She’s a self-confessed hyper-fussy divorcee who’d rather kiss her pet lambs than any man. So what happened when Liz Jones joined the world’s swankiest dating agency to hook herself a millionaire?
Until now, I always thought people who resort to dating agencies must be a little desperate. True love should happen by chance, shouldn’t it? I have never before even been set up by friends or been on a blind date.
But then I reached the first anniversary of my divorce and, much to my surprise, having sworn off men for life, I started to wonder, with the prospect of a great big yawning new year stretching ahead of me, whether there might be someone out there for me and, if so, how on earth am I going to find him?
Miraculously, given that I was the editor of a woman’s fashion magazine, before meeting my husband in my early 40s (then a BBC journalist, he came to interview me; as soon as we got married, he gave up his job and started having sex with other women), I had only ever had three boyfriends, two of whom hadn’t even liked me that much.
I think the reason I never met men was that I was either working, or sat at home, wishing they’d come to me, which, of course, they didn’t. With such a terrible track record, I started to realise that, if I couldn’t meet someone when I was in my prime, how on earth was I going to meet someone now I’m 50?
My friend Kerry, tired of my moaning, had told me about an upmarket dating agency that takes on only high-achieving rich people. ‘You need someone generous,’ she said, my husband’s name unspoken between us, ‘with a bank account, not a piggy bank’.
And so, just before Christmas, I meet Mairead Molloy. Irish by birth, and having made a fortune in hotels, she now divides her time between Cannes and London. Five years ago, with an address book positively bulging with successful but often lonely men and women, she decided to set up a dating agency.
Berkeley International’s membership fee of £10,000 per year guarantees her clients – thousands of singletons from all over the world, at a ratio of 40/60 men and women – are solvent, but I’m surprised when she tells me how many are multi-millionaires.
Surely, I ask her, rich men have no trouble attracting women? ‘Yes, but not the right type. These men – actors, plastic surgeons, bankers, lawyers, entrepreneurs – not only don’t have time to meet women, they’ve had enough of dating model types who are just after their money.’
That’s what I like to hear, but I’m still dubious. Men say they want intelligent, independent women who are their equal in every way, but do they, really? Mairead, who is 38, blonde and delightfully blunt, asks me to fill her in on my background, and tell her what I look for in a man.
I tell her I was married to someone much younger who never paid for anything. ‘But him not paying for things was not the deal breaker. The infidelity was. I’m a romantic in that I expect the man I’m with not to even look at other women – to be like my dad, in other words – but then I come over all feminist if he attempts to pay for dinner. I’d never allow a man to take me on holiday. I’d feel like a prostitute.’
Mairead says I am, compared to her other female clients, all of whom want to be looked after by a man, very unusual. Otherwise, the qualities I am looking for are pretty standard: he must be kind, funny, not pompous or bossy, be intelligent and well read and an animal lover.
I tell her I’d prefer someone around my own age (she tells me I don’t look 50, and am in fact ‘slim, fashionable and gorgeous’, which makes me want to date her), but they must be boyish rather than Steptoe-like (I tell her Imran Khan could be her template, although I wouldn’t date him as I don’t think my cats would want to live in Pakistan).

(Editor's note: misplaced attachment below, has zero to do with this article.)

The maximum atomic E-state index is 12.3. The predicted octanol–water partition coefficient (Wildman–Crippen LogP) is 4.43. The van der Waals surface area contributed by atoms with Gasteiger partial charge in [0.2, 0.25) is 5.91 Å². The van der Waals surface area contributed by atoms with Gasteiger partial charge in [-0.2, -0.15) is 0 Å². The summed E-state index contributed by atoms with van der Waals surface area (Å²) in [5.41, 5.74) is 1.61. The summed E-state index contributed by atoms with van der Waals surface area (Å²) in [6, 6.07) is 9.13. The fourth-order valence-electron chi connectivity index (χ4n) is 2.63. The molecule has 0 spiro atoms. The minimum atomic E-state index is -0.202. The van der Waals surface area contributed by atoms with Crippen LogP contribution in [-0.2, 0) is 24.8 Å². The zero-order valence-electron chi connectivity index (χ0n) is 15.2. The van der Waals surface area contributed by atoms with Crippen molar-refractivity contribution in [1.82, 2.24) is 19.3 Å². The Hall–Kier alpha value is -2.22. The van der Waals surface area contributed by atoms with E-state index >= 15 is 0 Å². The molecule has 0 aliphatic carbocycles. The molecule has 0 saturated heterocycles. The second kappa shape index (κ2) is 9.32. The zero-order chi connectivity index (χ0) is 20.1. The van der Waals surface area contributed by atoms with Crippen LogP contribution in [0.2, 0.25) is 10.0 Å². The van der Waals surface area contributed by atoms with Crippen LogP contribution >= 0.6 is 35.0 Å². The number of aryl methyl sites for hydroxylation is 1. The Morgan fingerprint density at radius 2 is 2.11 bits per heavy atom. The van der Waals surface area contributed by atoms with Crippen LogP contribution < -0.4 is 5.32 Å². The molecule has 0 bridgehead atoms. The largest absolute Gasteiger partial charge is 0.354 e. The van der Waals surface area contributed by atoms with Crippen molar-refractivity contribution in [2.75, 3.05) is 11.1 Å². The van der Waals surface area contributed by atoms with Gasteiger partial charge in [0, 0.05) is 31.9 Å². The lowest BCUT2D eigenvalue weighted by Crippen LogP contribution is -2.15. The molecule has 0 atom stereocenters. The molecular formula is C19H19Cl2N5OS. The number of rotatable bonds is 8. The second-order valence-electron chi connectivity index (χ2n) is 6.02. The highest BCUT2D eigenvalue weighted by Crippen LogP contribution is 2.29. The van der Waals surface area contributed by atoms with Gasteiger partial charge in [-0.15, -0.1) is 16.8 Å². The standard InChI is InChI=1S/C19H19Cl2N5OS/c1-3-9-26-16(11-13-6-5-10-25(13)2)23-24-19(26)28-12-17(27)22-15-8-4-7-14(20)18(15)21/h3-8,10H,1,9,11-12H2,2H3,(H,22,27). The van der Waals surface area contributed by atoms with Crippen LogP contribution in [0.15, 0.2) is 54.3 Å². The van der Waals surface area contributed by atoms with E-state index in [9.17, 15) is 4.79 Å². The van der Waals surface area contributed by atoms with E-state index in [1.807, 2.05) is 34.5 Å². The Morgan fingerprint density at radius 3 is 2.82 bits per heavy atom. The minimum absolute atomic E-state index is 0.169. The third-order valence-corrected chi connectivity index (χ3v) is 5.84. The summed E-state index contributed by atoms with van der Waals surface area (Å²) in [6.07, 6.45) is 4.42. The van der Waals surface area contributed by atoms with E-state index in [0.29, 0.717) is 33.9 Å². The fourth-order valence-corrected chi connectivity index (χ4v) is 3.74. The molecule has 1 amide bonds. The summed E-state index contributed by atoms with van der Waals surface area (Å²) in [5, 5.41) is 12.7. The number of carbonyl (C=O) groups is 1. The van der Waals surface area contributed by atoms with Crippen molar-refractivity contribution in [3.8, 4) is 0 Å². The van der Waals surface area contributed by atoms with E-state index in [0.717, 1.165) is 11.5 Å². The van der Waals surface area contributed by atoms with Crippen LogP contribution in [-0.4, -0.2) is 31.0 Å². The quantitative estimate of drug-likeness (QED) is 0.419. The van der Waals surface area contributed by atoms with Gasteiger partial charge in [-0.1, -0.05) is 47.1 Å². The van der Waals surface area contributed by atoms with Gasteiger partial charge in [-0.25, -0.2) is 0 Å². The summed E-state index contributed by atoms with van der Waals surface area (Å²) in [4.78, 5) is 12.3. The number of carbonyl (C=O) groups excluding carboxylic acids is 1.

I’m not interested in the boring banker types that make up the bulk of her clients. She tells me I seem to have narrowed my options to Paul McCartney but, rather valiantly, accepts the challenge to help me find Mr Right.
This is how it works. Once a client has been interviewed and then vetted – Mairead visits them at home, checking out passports and, if necessary, decree absolutes – she will then introduce them to prospective partners all over the world (rich people, it seems, have no truck with annoying things like distance and time zones).
She never sends clients photos, but instead supplies a brief resume of their qualities. She has, she says, an instinct for knowing who will hit it off. I feel as though I’m about to sit my A-levels all over again.
My first date takes place in London. Mairead phones to tell me about M, who is 46, in wealth management, whatever that is, and a divorced father of two grown-up boys. He lives between London and Oxford.
I ask whether he is handsome. ‘Looks are subjective,’ she says, and adds ‘he is charismatic and an animal lover with a Labrador.’ That swings it. The next night, he calls me. He sounds young, and is surprisingly open. He says he likes good hotels and restaurants, long walks and log fires.
I tell him I live in the middle of Exmoor, have horses, dogs, cats and rescued farm animals, and am recently divorced. We agree to meet the following night in the bar at Claridges. I tell him I have dark hair, and will be wearing purple Burberry platforms. He laughs.
I go to a lot of trouble to prepare for this date. I buy a black lace skirt and silver platforms from Prada, and get my hair done. I invest in a Hollywood wax, and an all-over light sheen of fake tan. When I get to the bar I’m so nervous I down a glass of champagne in one go, then text to tell him I’ve had a ‘slight change of shoe: silver platforms, not purple Burberry’.
When he arrives I am disappointed: he looks ordinary, in a normal, brownish suit, clutching a briefcase. He has nice brown eyes, but is not quite tall enough for me.
He sits down. God, I think, this is awkward. He orders me another glass of champagne, and tells me about his ex-wife. ‘She was great eye candy,’ he says, confirming that all men would like you to believe the women in their lives are great beauties. He tells me she spent £500,000 of his money on the divorce and that they now barely speak.
I find it annoying that, when I tell him I work for a newspaper, he doesn’t even ask which one. After precisely one hour he asks for the bill, which immediately tells me he doesn’t fancy me.